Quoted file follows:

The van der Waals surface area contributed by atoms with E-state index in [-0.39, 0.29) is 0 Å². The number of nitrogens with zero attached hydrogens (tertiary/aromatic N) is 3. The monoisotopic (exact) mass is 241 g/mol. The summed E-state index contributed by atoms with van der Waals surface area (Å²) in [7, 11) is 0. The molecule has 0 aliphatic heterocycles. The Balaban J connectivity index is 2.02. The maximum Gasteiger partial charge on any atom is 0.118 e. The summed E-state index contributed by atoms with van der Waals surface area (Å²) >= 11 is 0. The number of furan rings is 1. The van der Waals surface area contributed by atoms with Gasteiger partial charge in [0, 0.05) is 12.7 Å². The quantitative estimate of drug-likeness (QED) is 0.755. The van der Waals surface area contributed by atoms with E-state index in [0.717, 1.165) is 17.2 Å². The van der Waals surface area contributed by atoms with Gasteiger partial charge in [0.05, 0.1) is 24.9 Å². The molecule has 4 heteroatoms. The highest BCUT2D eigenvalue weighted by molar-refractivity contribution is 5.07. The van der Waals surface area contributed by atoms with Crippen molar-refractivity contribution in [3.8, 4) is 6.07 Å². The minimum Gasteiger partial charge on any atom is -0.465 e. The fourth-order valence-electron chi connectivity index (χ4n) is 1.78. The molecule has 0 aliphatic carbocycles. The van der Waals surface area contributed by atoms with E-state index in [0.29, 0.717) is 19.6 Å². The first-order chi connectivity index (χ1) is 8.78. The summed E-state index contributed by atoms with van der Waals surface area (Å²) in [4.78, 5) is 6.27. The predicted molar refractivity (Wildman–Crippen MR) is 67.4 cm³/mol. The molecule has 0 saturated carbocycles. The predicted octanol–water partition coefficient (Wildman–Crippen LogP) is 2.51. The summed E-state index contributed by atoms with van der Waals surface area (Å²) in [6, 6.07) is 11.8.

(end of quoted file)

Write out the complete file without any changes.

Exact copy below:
The van der Waals surface area contributed by atoms with E-state index in [-0.39, 0.29) is 0 Å². The number of nitrogens with zero attached hydrogens (tertiary/aromatic N) is 3. The monoisotopic (exact) mass is 241 g/mol. The summed E-state index contributed by atoms with van der Waals surface area (Å²) in [7, 11) is 0. The molecule has 0 aliphatic heterocycles. The Balaban J connectivity index is 2.02. The maximum Gasteiger partial charge on any atom is 0.118 e. The summed E-state index contributed by atoms with van der Waals surface area (Å²) >= 11 is 0. The number of furan rings is 1. The van der Waals surface area contributed by atoms with Gasteiger partial charge in [0, 0.05) is 12.7 Å². The quantitative estimate of drug-likeness (QED) is 0.755. The van der Waals surface area contributed by atoms with E-state index in [0.717, 1.165) is 17.2 Å². The van der Waals surface area contributed by atoms with Gasteiger partial charge in [0.05, 0.1) is 24.9 Å². The molecule has 4 heteroatoms. The highest BCUT2D eigenvalue weighted by molar-refractivity contribution is 5.07. The van der Waals surface area contributed by atoms with Crippen molar-refractivity contribution in [3.8, 4) is 6.07 Å². The minimum Gasteiger partial charge on any atom is -0.465 e. The fourth-order valence-electron chi connectivity index (χ4n) is 1.78. The molecule has 0 aliphatic carbocycles. The van der Waals surface area contributed by atoms with E-state index in [0.29, 0.717) is 19.6 Å². The first-order chi connectivity index (χ1) is 8.78. The summed E-state index contributed by atoms with van der Waals surface area (Å²) in [4.78, 5) is 6.27. The predicted molar refractivity (Wildman–Crippen MR) is 67.4 cm³/mol. The molecule has 0 saturated carbocycles. The predicted octanol–water partition coefficient (Wildman–Crippen LogP) is 2.51. The summed E-state index contributed by atoms with van der Waals surface area (Å²) in [6, 6.07) is 11.8.